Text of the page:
One unpleasant lesson is that the United States cannot meaningfully inhibit the sort of Pakistani risk taking that might spark military escalation with its larger neighbor. Americans have tried for years to stop Pakistan from using proxy militants to frustrate India. They have attempted a dizzying array of strategies: Increase security assistance and decrease security assistance; broaden diplomatic dialogue and constrain diplomatic dialogue; pursue cooperative counterterrorism strikes and engage in unilateral counterterrorism strikes; encourage international engagement and press for international isolation; threaten, cajole, praise, plead, and ignore.
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If anything, the past several weeks have served as a reminder that neither the United States nor India has the tools to fundamentally alter, in the near term, what has been a long-standing attribute of Pakistan’s foreign policy. Perhaps Pakistani leaders have made quiet efforts to rein in India-focused terrorists, but the outcomes speak for themselves, and damningly: Attacks on Indian territory have continued unabated. It is foolish to assume that some uniquely clever or marginally novel combination of entrées from Washington’s policy menu will change this fact.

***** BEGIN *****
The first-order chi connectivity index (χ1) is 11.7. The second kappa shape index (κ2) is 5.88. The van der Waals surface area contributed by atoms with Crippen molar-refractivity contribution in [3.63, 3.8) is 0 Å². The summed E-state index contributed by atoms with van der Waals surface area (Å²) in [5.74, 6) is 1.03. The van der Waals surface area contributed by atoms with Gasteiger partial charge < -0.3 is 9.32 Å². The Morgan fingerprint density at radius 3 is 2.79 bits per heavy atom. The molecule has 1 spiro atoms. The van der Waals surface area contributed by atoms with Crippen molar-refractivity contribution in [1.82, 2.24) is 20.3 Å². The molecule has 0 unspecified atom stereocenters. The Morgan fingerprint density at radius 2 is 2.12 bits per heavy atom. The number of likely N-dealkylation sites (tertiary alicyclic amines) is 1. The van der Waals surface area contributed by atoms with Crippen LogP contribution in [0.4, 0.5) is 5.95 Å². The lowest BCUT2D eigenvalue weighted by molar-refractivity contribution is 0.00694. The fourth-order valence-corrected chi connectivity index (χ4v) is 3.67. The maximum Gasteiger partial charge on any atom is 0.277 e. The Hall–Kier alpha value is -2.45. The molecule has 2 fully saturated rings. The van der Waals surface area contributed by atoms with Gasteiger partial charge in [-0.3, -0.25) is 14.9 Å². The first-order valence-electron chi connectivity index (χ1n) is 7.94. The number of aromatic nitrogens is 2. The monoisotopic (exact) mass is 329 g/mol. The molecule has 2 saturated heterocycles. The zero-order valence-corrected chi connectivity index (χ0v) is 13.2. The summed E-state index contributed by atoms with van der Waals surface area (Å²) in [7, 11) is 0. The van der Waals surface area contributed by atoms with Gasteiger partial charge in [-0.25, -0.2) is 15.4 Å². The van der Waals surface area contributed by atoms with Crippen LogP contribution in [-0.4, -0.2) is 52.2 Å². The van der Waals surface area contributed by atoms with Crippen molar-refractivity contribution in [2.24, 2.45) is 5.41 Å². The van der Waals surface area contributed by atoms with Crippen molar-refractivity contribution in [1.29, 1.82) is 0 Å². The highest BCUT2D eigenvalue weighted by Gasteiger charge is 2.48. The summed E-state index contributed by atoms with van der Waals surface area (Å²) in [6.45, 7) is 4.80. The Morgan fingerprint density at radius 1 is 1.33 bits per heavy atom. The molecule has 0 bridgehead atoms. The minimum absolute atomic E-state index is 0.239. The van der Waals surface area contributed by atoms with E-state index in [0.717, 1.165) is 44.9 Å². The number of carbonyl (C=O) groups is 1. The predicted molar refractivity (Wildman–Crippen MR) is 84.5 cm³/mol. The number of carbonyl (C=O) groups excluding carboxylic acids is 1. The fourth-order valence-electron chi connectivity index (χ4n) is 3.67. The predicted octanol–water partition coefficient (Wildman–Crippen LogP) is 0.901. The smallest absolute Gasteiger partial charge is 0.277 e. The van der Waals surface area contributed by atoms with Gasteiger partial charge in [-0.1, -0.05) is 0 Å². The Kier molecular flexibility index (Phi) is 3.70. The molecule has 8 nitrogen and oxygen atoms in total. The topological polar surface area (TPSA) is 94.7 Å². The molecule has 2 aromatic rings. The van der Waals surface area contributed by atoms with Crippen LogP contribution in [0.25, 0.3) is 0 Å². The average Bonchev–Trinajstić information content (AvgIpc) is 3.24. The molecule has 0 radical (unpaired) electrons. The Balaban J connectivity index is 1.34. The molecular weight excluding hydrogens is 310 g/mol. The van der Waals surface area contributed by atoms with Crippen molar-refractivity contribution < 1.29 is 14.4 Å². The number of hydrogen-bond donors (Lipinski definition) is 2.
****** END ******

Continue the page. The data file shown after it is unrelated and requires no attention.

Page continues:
The United States can, however, still reduce nuclear risk in South Asia, first by helping India become more resilient in the face of terrorist provocation. Largely under the radar, U.S.-India partnerships in law enforcement, counterterrorism, intelligence sharing, and border security have advanced considerably, but even more can be done. With India’s political resilience in mind, U.S. officials should also encourage their Indian counterparts to rethink their often heavy-handed management of Jammu and Kashmir, which gives unintended succor to terrorist groups and other enemies of the state.
Meanwhile, Washington can deliver a clearer public message to Islamabad. It should assert that Pakistan bears responsibility for these attacks—not because of any incontrovertible public evidence that shows directive control by the state over terrorist organizations, but because the flagrant openness with which supposedly “banned” groups operate within Pakistan suggests, at minimum, a policy of intentional state negligence. The United States and its partners should avoid the temptation to engage the sudden bouts of hyper-legalism that afflict Pakistani leaders following a terrorist attack in India, and focus instead on the uncomfortable truths that are already plainly in public view.
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Moreover, together with its allies, the United States should continue to take steps to limit Pakistan’s access to global financial markets, and perhaps even the largesse of international financial institutions, until Pakistan demonstrates that it is meaningfully addressing the fundraising and operations of India-focused terrorist groups. This is best done matter-of-factly and without bluster, building on U.S. officials’ recent efforts in the Financial Action Task Force. Granted, Pakistan’s security elite are unlikely to fundamentally change course, and even Prime Minister Imran Khan—who has secured large loans from Saudi Arabia and the United Arab Emirates to temporarily bolster Pakistan’s weak macroeconomic position—might feel like he does not need the wider financial backing that the United States can provide. Nonetheless, Pakistan’s economic self-isolation might, over a longer horizon, serve to clarify for the country’s elites the real choices they face.